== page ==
It was Martin Scorsese who decades ago introduced the philosophy of “one for them, one for me” as the way to maneuver a successful filmic career. These days, the filmmaker who seems most able to carry out Scorsese’s dictum is David Lowery, who segued from the artsy indie western, “Ain’t Them Bodies Saints,” to making the animated “Pete’s Dragon” for Hollywood, then stepped back for the subtle, low-tech “A Ghost Story,” before undertaking an extravagant studio production. He’s set to direct the upcoming, super-budget, live-action version of ”Peter Pan.”
To move about they way he does, Lowery must be schizophrenic in his aesthetics. How can he endorse the Hollywood credo then make the deeply personal “A Ghost Story,” which, except for its stars, Casey Affleck and Rooney Mara, is intensely anti- Hollywood in every conceivable way? And which seems eager to disappoint every genre fan boy and girl who, seduced by the title, will come to the movie expecting chills and spills and a pileup of bloody bodies?
What do they get instead? A thinking person’s philosophical film, willfully slow- paced, pensive, moody. And the finest American movie so far in 2017.
A thirtyish couple, C (Affleck) and M (Mara), perhaps married, move into an oddly gothic-ambient ranch house. He appreciates it far more than she does, attuned to what he feels is the house’s rich, deep-boned history. They hang around, he plays the piano which has been left in place by past owners; and one night something goes “bump” in another room and scares them. But there’s no chance for the couple to explore more, as he, C, is killed in a freak car accident a hundred yards from their home. We see him slumped over the wheel like the jolting death of Jack Palance and Brigitte Bardot in Jean-Luc Godard’s “Le Mepris.”
Lowery’s camera holds on C beneath a sheet in the hospital morgue. (The grieving M has taken off, leaving him there.) Suddenly, C sits up straight. A ghost! At this point, Hollywood would bring in a battalion of costly technicians and CGI experts to animate the apparition. Lowery’s anti-studio ghost is what a child would do on Halloween with no money for an actual costume. It’s a man wearing a white bed sheet with two crude cutouts for the eyes to look through. That is all. More, it’s not even a ghost you can plow through, some cool ectoplasm. Whenever a person is in the room with the unseen ghost, the person is directed by Lowery to walk to the side of the ghost, and the ghost steps back so there is no touching. There is no special effect of any kind.
This simple, simple ghost works beautifully and, yes, hauntingly. The white sheet is literally a tabula rasa, allowing the audience to project onto the spirit whatever emotion you believe it is feeling. The phantasm I watched registered (I swear) longing, loneliness, curiosity, jealousy, anger, melancholy. My movie going friend who accompanied me to “A Ghost Story” was convinced that Casey Affleck was under the sheet for the whole movie, not a stand-in, because the ghost was so extraordinarily expressive. Again, a guy with a sheet and holes for eyes!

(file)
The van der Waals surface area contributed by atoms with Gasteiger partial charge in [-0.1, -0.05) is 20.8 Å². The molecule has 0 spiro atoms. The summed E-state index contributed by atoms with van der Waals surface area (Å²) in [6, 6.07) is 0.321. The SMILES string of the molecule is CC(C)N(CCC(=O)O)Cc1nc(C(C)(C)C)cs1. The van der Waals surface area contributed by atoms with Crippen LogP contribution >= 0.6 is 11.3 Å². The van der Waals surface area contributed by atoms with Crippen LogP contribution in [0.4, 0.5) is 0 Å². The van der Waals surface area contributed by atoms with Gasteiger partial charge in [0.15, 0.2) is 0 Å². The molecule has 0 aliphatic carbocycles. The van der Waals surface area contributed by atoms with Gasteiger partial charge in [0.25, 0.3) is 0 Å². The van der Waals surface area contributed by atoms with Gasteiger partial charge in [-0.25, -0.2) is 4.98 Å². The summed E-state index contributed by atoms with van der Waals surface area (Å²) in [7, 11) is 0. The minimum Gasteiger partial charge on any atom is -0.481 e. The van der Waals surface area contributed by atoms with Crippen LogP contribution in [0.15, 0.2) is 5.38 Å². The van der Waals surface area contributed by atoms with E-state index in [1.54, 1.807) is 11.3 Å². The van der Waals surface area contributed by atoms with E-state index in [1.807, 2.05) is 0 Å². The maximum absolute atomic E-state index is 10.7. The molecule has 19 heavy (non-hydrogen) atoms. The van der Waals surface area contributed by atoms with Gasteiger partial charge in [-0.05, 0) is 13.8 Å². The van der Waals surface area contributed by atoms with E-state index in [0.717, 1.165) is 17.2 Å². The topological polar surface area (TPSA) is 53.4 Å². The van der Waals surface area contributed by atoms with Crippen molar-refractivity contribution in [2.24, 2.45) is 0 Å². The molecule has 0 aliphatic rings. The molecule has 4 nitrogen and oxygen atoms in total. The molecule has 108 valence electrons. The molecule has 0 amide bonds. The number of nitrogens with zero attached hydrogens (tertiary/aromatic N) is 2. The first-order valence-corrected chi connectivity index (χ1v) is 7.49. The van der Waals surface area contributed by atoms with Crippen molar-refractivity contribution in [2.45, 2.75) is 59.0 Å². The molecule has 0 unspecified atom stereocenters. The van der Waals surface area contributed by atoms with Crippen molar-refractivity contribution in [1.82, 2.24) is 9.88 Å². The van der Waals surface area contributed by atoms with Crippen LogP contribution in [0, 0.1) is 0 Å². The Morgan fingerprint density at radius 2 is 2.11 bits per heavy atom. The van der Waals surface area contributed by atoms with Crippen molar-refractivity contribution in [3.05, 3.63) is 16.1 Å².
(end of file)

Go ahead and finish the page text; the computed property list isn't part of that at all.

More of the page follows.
Anyway, this ghost of C walks out of the hospital (nobody can see it) and across fields to his home, where he stands and observes M, his suffering love, though he is seemingly unable to make contact with her. David Lowery studies M too, filming her visage in Dreyer-like ravishing closeups. Meara has never been so gorgeous, her fine features and swan skin bathed in delicate camera light. The mourning M has no way to express her anguish. She does it obliquely, by devouring in one sitting a whole pie brought by a neighbor, before she regurgitates it. Like with an avant-garde Warhol movie, we watch the pie be eaten in real time, in one five-minute take.
I said the movie is philosophical, thus challenging the anti-intellectualism of today’s Hollywood. “A Ghost Story” starts to jump through time. C’s ghost watches his lover from right after his demise, when she is desperate for his presence, to a moment in the near future when she welcomes a new lover into the house, to an even later moment when M moves away. The ghost of C chooses his beloved house over following after M, who has betrayed his memory. He stays there through future owners, until the inevitable tragedy, when the one-story house is razed for high-rise apartment buildings. C travels back in time to a 19 th century Indian attack presumably on the same spot. And he stands by while one owner (Will Oldham) delivers the key gloomy soliloquy of the movie, declaring that after we die, all of us are eventually forgotten, and also our achievements. He demonstrates how even something as monumental and seemingly holy as Beethoven’s Ninth Symphony will someday disappear from the earth.
What chance for immortality has one obstinate ghost, C, who, through the years, won’t budge from the spot where he stands? Or lovely M who, as a romantic gesture as she abandoned her house, put a slip of paper with her name on it into a crack so somehow she will be remembered forever?
© FIPRESCI 2017